Museum London Ontario

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Things to do


Date of travel

July, 2018

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“Museum London”: runs a number of walks in the summer and one of their new ones is titled Heaven and Hell. A volunteer from the Architectural Conservancy of Ontario took us on an hour and a half walk through a few blocks downtown showcasing churches and pubs, hence the title. The tour was on twice this Saturday and cost $8. Different tours run on other Saturdays and run rain or shine. I caught the morning tour (10:30 – noon) and we started out in the rain but it soon let up.

Our first stop was next door to the museum, the old Courthouse. It is the oldest public building in London and was built with gothic features – a recurring theme for the first part of the tour. Our guide pointed out the gothic pointed windows, tracery on the windows, buttresses on the towers and tall narrow features to draw our eyes up to heaven. Don’t be fooled by the large grey bricks though, the building was built with small yellow bricks, covered in grey stucco and then had lines drawn on to look like larger stones/bricks. On our way to the first church we stopped by Eldon House, the oldest private dwelling in town which is now a museum. Both of these buildings are on Ridout Street.

There is currently a fair bit of construction going on downtown, hence the fencing and heavy equipment in front of the first church on the tour, Talbot Street Church. It is a Christian Reformed Church designed with gothic features, just on a broad rather than tall scale. In contrast to the cathedrals coming up on the tour, this building is quite squat but still incorporates the pointed windows and buttresses.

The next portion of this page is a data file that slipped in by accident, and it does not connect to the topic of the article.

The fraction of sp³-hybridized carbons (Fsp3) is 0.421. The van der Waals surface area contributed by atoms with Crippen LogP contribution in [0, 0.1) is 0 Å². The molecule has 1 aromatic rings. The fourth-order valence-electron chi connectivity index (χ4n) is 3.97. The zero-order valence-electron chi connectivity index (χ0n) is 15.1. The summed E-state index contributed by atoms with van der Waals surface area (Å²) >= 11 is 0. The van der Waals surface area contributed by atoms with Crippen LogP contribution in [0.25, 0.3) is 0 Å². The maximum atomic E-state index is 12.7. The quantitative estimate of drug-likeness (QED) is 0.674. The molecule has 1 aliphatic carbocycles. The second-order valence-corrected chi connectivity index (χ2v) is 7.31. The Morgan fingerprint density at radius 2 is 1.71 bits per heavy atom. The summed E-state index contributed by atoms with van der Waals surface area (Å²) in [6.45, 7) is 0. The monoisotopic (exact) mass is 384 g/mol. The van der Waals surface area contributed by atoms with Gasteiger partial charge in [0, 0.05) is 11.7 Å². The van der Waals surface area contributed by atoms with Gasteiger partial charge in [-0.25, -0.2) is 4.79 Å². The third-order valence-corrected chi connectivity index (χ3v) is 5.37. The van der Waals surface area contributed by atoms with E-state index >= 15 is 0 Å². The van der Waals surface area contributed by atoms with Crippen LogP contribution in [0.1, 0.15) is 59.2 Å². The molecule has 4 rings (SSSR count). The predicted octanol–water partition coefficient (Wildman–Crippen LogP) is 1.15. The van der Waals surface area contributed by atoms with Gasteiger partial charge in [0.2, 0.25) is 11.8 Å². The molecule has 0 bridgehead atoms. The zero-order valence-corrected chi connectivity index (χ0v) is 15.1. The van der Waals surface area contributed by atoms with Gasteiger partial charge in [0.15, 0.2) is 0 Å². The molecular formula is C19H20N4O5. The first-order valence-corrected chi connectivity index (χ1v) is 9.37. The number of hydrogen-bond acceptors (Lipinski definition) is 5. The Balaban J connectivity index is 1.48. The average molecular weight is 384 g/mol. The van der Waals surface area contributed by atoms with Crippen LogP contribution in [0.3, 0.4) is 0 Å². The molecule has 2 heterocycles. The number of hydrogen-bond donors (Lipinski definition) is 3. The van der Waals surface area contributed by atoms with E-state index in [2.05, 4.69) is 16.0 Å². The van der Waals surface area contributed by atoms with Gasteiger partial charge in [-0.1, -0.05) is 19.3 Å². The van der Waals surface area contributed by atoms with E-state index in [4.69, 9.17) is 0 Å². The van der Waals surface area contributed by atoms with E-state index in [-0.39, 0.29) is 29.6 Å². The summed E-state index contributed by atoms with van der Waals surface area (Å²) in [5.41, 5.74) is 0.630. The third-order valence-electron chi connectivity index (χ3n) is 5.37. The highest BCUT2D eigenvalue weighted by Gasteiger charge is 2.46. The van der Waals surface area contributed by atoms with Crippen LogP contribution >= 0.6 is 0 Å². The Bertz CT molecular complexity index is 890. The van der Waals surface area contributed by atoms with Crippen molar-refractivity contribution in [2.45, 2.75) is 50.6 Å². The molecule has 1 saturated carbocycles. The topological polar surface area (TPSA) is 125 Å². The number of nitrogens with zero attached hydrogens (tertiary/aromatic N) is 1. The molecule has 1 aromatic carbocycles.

St. Peter’s Cathedral and Basilica (1885) was the next stop. It is quite imposing on the corner of Dufferin and Richmond Streets. There was a wedding taking place so we could not go into the cathedral (going inside is not the purpose of the tour anyway) and they had the doors open so we had to be quiet when we were up close checking out the brickwork, buttresses, gargoyles and other gothic characteristics. It was designed based on Notre Dame in Paris – 13th century French Gothic style.

Further down Richmond at the corner of Queen Street is St. Paul’s Cathedral (1846) which has a totally different appearance but still has gothic features built in the English Gothic Revival style. We took some time to explore the gravestones that are still in the lawn.

From here we switched to the Hell part of the tour – Whiskey Row on King Street where at one time there were over 100 pubs and 70 hotels. On the opposite side of the street is “Covent Garden Market”: A new building is in the place of the one that was there in the 1800s and most of the pubs are gone. Given the propensity for drink at the time, there is a plaque in a bank across from Covent Garden that marks the place where the Salvation Army first met in Canada in 1882.

It was an interesting tour that has me thinking about going on some of the other tours on offer this summer.

Denise Bridge

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